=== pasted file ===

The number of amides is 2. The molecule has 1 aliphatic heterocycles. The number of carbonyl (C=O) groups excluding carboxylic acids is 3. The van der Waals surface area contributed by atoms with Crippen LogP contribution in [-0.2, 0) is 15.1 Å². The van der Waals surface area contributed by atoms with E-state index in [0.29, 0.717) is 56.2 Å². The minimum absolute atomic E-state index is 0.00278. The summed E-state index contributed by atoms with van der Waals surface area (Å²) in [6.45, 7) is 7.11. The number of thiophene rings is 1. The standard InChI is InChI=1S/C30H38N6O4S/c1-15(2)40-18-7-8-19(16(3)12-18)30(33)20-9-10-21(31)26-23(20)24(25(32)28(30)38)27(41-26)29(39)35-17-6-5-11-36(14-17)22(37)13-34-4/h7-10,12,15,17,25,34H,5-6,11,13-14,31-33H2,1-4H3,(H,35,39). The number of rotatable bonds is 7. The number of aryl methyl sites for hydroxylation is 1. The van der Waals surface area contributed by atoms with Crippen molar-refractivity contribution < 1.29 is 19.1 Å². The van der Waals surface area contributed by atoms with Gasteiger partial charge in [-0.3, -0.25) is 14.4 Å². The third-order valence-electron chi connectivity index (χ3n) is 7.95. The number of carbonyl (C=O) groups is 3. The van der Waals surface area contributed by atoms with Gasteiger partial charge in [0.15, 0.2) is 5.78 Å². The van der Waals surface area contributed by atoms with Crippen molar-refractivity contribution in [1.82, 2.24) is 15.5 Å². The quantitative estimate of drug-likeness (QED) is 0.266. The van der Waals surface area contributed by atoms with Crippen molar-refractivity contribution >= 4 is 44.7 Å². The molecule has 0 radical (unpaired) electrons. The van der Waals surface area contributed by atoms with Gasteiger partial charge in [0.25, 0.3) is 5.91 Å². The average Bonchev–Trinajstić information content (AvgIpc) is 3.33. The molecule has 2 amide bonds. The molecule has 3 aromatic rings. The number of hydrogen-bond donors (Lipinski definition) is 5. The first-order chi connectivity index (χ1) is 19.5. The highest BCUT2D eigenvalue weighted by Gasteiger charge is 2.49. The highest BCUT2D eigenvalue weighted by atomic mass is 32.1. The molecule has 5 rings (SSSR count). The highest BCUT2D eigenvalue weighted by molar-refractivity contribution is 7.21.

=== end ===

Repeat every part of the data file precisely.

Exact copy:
The number of amides is 2. The molecule has 1 aliphatic heterocycles. The number of carbonyl (C=O) groups excluding carboxylic acids is 3. The van der Waals surface area contributed by atoms with Crippen LogP contribution in [-0.2, 0) is 15.1 Å². The van der Waals surface area contributed by atoms with E-state index in [0.29, 0.717) is 56.2 Å². The minimum absolute atomic E-state index is 0.00278. The summed E-state index contributed by atoms with van der Waals surface area (Å²) in [6.45, 7) is 7.11. The number of thiophene rings is 1. The standard InChI is InChI=1S/C30H38N6O4S/c1-15(2)40-18-7-8-19(16(3)12-18)30(33)20-9-10-21(31)26-23(20)24(25(32)28(30)38)27(41-26)29(39)35-17-6-5-11-36(14-17)22(37)13-34-4/h7-10,12,15,17,25,34H,5-6,11,13-14,31-33H2,1-4H3,(H,35,39). The number of rotatable bonds is 7. The number of aryl methyl sites for hydroxylation is 1. The van der Waals surface area contributed by atoms with Crippen molar-refractivity contribution < 1.29 is 19.1 Å². The van der Waals surface area contributed by atoms with Gasteiger partial charge in [-0.3, -0.25) is 14.4 Å². The third-order valence-electron chi connectivity index (χ3n) is 7.95. The number of carbonyl (C=O) groups is 3. The van der Waals surface area contributed by atoms with Gasteiger partial charge in [0.15, 0.2) is 5.78 Å². The van der Waals surface area contributed by atoms with Crippen molar-refractivity contribution in [1.82, 2.24) is 15.5 Å². The quantitative estimate of drug-likeness (QED) is 0.266. The van der Waals surface area contributed by atoms with Crippen molar-refractivity contribution >= 4 is 44.7 Å². The molecule has 0 radical (unpaired) electrons. The van der Waals surface area contributed by atoms with Gasteiger partial charge in [0.25, 0.3) is 5.91 Å². The average Bonchev–Trinajstić information content (AvgIpc) is 3.33. The molecule has 2 amide bonds. The molecule has 3 aromatic rings. The number of hydrogen-bond donors (Lipinski definition) is 5. The first-order chi connectivity index (χ1) is 19.5. The highest BCUT2D eigenvalue weighted by Gasteiger charge is 2.49. The highest BCUT2D eigenvalue weighted by atomic mass is 32.1. The molecule has 5 rings (SSSR count). The highest BCUT2D eigenvalue weighted by molar-refractivity contribution is 7.21.